October 27, 2003
Strip tillage lays groundwork for spring planting, specialist says
WEST LAFAYETTE, Ind. When it comes to preparing a field for planting, farmers usually fall into one of two camps: those who till it all, and those who leave it all untilled.
There is a middle ground, so to speak, between conventional tillage and no-till systems. Strip tillage is catching on across Indiana and other Corn Belt states, said Tony Vyn, Purdue University Cooperative Extension Service cropping systems specialist.
"In Indiana alone, we had at least 150,000 acres of strip-till corn grown in 2003," Vyn said. "My guess is that strip-till acres are growing at the rate of 25 percent per year."
Strip-till combines the soil drying and warming benefits of conventional tillage with the soil-protecting advantages of no-till, Vyn said. In addition, corn grown in a strip-till system consistently yields as well as corn grown in a conventional-till system and can yield better than no-till corn crops planted on the same date, he said.
Soybeans also can be grown in a strip-till system, although no-till remains the preferred planting method. More than 3 million acres of soybeans are grown no-till annually in Indiana.
Vyn and other Purdue researchers have examined strip-till for the past decade. They've concluded that strip-till provides a host of planting pluses.
"The key advantages of strip-till compared to no-till are that strip tillage enables the soil to warm up faster and dry out sooner in the intended row zone," Vyn said. "This means much more planting flexibility in the spring. A strip-till corn farmer will be able to plant their corn sooner in the spring, giving them the potential to complete planting before the yield loss associated with delayed planting starts to take effect.
"Strip tillage also has the big advantage of retaining residue cover. With strip tillage, we maintain two-thirds and sometimes three-quarters as much residue as we do with an undisturbed no-till soil. So from a conservation tillage point of view, strip tillage is almost as effective as a pure, undisturbed no-till."
Like its name implies, strip-till involves plowing raised, narrow strips from one end of a field to the other. The raised strips, or berms, should be 3-4 inches high and 10-12 inches wide. Strip-till is normally done for crops planted in 30-inch rows. The soil on either side of the berms remains untouched.
Farmers perform strip-till operations in the fall, following harvest. By the time spring rolls around the berms have settled to a height of about 1-2 inches. Seed is planted directly into the strip rows.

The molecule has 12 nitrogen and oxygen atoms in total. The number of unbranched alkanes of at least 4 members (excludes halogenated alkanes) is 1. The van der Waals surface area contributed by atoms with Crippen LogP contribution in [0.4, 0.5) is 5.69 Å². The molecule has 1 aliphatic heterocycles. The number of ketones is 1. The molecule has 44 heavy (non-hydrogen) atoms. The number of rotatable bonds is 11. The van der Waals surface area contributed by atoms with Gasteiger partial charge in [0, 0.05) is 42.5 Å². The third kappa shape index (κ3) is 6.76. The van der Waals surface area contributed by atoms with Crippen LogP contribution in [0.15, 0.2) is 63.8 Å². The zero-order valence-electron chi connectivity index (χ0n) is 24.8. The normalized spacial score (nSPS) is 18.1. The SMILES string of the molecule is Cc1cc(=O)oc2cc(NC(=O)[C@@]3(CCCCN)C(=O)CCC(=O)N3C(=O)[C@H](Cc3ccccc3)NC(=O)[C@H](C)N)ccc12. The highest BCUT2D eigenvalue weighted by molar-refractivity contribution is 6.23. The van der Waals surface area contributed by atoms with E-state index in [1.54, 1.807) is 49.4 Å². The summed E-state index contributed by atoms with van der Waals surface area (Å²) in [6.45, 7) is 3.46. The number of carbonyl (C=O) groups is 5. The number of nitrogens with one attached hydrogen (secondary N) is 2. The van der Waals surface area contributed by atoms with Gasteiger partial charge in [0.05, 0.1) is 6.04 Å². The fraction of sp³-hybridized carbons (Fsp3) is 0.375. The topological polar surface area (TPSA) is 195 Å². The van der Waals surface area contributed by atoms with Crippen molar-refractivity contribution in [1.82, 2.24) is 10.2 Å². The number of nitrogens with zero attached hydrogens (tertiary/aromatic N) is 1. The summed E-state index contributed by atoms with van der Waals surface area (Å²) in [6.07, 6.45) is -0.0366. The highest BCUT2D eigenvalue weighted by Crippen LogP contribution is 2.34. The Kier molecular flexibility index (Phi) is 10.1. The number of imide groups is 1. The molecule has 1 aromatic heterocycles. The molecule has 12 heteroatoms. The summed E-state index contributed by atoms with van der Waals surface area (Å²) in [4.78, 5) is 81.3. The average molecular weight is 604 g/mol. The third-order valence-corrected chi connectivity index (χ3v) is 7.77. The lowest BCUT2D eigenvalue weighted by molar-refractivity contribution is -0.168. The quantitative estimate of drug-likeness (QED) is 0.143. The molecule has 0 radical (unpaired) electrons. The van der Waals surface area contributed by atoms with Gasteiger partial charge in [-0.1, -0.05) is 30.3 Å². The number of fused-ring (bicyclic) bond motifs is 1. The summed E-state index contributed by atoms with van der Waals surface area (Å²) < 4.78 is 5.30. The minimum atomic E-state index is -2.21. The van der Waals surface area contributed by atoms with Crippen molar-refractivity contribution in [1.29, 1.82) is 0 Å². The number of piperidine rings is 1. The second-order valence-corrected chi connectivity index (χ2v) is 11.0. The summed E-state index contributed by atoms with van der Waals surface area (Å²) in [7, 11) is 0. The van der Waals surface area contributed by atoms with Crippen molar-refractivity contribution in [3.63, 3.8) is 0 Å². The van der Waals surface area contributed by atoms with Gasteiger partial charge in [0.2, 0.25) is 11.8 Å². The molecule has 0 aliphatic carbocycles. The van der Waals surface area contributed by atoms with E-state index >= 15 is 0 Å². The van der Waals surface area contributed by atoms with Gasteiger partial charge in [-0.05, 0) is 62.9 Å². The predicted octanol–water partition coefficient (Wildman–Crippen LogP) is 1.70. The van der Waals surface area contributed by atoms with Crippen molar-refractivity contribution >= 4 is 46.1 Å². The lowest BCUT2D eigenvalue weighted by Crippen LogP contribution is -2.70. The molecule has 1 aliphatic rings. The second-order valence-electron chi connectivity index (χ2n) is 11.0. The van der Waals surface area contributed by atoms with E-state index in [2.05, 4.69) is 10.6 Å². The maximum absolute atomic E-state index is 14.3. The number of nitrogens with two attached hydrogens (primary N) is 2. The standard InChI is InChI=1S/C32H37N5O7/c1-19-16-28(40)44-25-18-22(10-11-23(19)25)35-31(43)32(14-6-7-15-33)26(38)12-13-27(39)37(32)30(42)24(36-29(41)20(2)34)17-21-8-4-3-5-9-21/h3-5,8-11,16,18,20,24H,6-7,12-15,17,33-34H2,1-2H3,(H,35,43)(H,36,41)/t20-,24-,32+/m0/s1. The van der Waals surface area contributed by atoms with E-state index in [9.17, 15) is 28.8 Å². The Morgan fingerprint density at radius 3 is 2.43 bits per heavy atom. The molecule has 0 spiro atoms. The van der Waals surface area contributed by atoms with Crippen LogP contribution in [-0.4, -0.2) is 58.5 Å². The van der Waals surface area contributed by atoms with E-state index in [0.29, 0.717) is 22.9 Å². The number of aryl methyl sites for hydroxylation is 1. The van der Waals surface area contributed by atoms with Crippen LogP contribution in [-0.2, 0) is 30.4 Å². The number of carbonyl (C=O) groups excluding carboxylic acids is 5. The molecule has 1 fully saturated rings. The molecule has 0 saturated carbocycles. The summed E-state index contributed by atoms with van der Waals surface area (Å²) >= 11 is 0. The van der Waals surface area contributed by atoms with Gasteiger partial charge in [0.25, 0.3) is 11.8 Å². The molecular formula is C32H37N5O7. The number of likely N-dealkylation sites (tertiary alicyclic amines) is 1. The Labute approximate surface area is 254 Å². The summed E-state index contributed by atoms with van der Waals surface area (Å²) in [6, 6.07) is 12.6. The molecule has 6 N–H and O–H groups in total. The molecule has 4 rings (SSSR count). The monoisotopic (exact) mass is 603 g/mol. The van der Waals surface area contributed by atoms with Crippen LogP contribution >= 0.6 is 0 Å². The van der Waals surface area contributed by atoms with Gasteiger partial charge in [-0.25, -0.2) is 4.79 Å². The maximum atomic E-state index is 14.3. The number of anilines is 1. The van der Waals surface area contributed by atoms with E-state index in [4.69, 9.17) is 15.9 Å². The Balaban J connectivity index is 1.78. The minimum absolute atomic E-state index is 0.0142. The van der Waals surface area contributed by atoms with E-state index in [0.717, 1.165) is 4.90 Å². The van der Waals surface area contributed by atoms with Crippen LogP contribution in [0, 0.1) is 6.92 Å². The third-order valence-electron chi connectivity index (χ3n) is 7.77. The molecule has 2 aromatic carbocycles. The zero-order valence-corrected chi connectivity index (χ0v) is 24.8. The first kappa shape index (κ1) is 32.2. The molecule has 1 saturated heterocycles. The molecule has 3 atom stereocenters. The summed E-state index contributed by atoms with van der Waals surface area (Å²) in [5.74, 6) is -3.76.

"The ideal timing for strip tillage depends somewhat on where the farm is located, in terms of northern Corn Belt or southern Corn Belt," Vyn said. "In our region of the central Corn Belt, it is generally recommended that we do not start strip tillage before about Oct. 10 or so, because starting too early means that the berms that we work so hard to achieve may subside too quickly because of high intensity rainfall in September."
Field conditions also dictate when strip-till operations begin, Vyn said.
"We also need to pay attention to soil moisture," he said. "Soils can be too wet for strip tillage even though they may still be suitable for a full-width tillage system, such as that based on moldboard plowing or chisel plowing, which are considered the conventional tillage alternatives."
Technology advances have made it easier for farmers to plant into strip-till rows, Vyn said. Automatic tractor steering controlled by Global Positioning System (GPS) units allow farmers to plant within 1 inch of the berm center, even at night, he said. GPS devices also make it possible for farmers to strip-till fields with tillage equipment that's only half the width of their row crop planters.
"Another key feature of strip tillage is that it allows for fertilizer placement in the strip zone," Vyn said. "Fertilizer efficiency in both corn and sometimes wide-row soybean crops may be improved by placement of fertilizer right into the rooting zone, where the crop is going to develop the following year. In some cases we've found that strip tillage is being done not for the straight physical effect but for fertilizer banding, particularly for some of the dry fertilizers like phosphorous and potassium. Applying that fertilizer concentration to the area where extensive roots develop the following year can result in yield advantages for strip tillage."
Regardless of whether a farmer favors conventional or no-till systems, they should be pleased with strip-till yields, Vyn said.
"Our experience over the last 10 years or so of doing strip tillage research in the fall has been that corn yields with strip tillage are similar to those with conventional tillage, when the experiments are done on reasonably level soils that are not subjected to extensive erosion losses," he said.
"The next question might be, 'Are strip tillage yields better than no-till?' The answer is yes, strip-till corn yields have tended to be better than those for no-till, when corn is planted into high-residue situations, such as corn after corn or corn after winter wheat. But following soybean stubble, the yield advantage with strip tillage compared to no-till is not a certainty, and may be most likely in wet spring situations when no-till corn planting is delayed well past the optimum date."
More information about strip-till is available in Vyn's article "Strip Tillage Gains Ground and Planting Flexibility for Corn Producers." The article appeared in the Oct. 17 issue of the Purdue Pest and Crop Newsletter.
Writer: Steve Leer, (765) 494-8415, email@example.com
Source: Tony Vyn, (765) 496-3757, firstname.lastname@example.org
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